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Critical History Of Poverty
by [?]

M. Morin, in the Memoirs of the French Academy, has formed a little history of Poverty, which I abridge.

The writers on the genealogies of the gods have not noticed the deity of Poverty, though admitted as such in the pagan heaven, while she has had temples and altars on earth. The allegorical Plato has pleasingly narrated, that at the feast which Jupiter gave on the birth of Venus, Poverty modestly stood at the gate of the palace to gather the fragments of the celestial banquet; when she observed the god of riches, inebriated with nectar, roll out of the heavenly residence, and passing into the Olympian Gardens, throw himself on a vernal bank. She seized this opportunity to become familiar with the god. The frolicsome deity honoured her with his caresses; and from this amour sprung the god of Love, who resembles his father in jollity and mirth, and his mother in his nudity. The allegory is ingenious. The union of poverty with riches must inevitably produce the most delightful of pleasures.

The golden age, however, had but the duration of a flower; when it finished, Poverty began to appear. The ancestors of the human race, if they did not meet her face to face, knew her in a partial degree; the vagrant Cain encountered her. She was firmly established in the patriarchal age. We hear of merchants who publicly practised the commerce of vending slaves, which indicates the utmost degree of poverty. She is distinctly marked by Job: this holy man protests, that he had nothing to reproach himself with respecting the poor, for he had assisted them in their necessities.

In the scriptures, legislators paid great attention to their relief. Moses, by his wise precautions, endeavoured to soften the rigours of this unhappy state. The division of lands, by tribes and families; the septennial jubilees; the regulation to bestow at the harvest-time a certain portion of all the fruits of the earth for those families who were in want; and the obligation of his moral law to love one’s neighbour as one’s self; were so many mounds erected against the inundations of poverty. The Jews under their Theocracy had few or no mendicants. Their kings were unjust; and rapaciously seizing on inheritances which were not their right, increased the numbers of the poor. From the reign of David there were oppressive governors, who devoured the people as their bread. It was still worse under the foreign powers of Babylon, of Persia, and the Roman emperors. Such were the extortions of their publicans, and the avarice of their governors, that the number of mendicants dreadfully augmented; and it was probably for that reason that the opulent families consecrated a tenth part of their property for their succour, as appears in the time of the evangelists. In the preceding ages no more was given, as their casuists assure us, than the fortieth or thirtieth part; a custom which this singular nation still practise. If there are no poor of their nation where they reside, they send it to the most distant parts. The Jewish merchants make this charity a regular charge in their transactions with each other; and at the close of the year render an account to the poor of their nation.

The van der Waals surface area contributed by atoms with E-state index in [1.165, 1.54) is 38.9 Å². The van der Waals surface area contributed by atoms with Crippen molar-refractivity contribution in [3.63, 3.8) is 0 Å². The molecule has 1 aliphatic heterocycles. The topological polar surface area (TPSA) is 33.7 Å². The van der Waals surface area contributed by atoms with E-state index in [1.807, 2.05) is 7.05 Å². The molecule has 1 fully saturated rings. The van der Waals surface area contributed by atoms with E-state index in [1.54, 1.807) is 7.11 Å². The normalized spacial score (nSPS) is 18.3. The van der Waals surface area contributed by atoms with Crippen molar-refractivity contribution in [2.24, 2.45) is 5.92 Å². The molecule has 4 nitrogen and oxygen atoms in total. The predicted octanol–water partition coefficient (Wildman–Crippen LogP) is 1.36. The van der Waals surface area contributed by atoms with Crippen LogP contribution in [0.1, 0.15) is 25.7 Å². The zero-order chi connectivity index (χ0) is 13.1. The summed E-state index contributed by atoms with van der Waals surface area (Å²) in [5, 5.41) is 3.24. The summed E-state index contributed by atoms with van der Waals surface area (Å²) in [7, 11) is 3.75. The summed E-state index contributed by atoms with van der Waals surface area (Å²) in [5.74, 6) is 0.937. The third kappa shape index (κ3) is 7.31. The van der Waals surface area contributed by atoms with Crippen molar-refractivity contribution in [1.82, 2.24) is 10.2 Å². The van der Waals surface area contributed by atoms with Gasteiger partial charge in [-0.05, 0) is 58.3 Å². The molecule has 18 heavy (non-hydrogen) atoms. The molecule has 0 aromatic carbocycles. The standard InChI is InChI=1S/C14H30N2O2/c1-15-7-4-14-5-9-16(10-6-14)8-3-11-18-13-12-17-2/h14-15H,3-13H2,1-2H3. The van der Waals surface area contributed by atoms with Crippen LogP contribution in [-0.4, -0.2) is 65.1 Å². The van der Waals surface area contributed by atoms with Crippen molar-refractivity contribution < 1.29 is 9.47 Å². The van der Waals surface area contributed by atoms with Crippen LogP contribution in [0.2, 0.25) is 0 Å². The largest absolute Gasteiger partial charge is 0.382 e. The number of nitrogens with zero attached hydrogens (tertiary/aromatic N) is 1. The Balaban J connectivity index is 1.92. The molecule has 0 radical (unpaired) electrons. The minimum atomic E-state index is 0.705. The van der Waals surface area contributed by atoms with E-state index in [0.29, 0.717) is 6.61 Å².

By the example of Moses, the ancient legislators were taught to pay a similar attention to the poor. Like him, they published laws respecting the division of lands; and many ordinances were made for the benefit of those whom fires, inundations, wars, or bad harvests had reduced to want. Convinced that idleness more inevitably introduced poverty than any other cause, it was rigorously punished; the Egyptians made it criminal, and no vagabonds or mendicants were suffered under any pretence whatever. Those who were convicted of slothfulness, and still refused to labour for the public when labour was offered to them, were punished with death. The famous Pyramids are the works of men who otherwise had remained vagabonds and mendicants.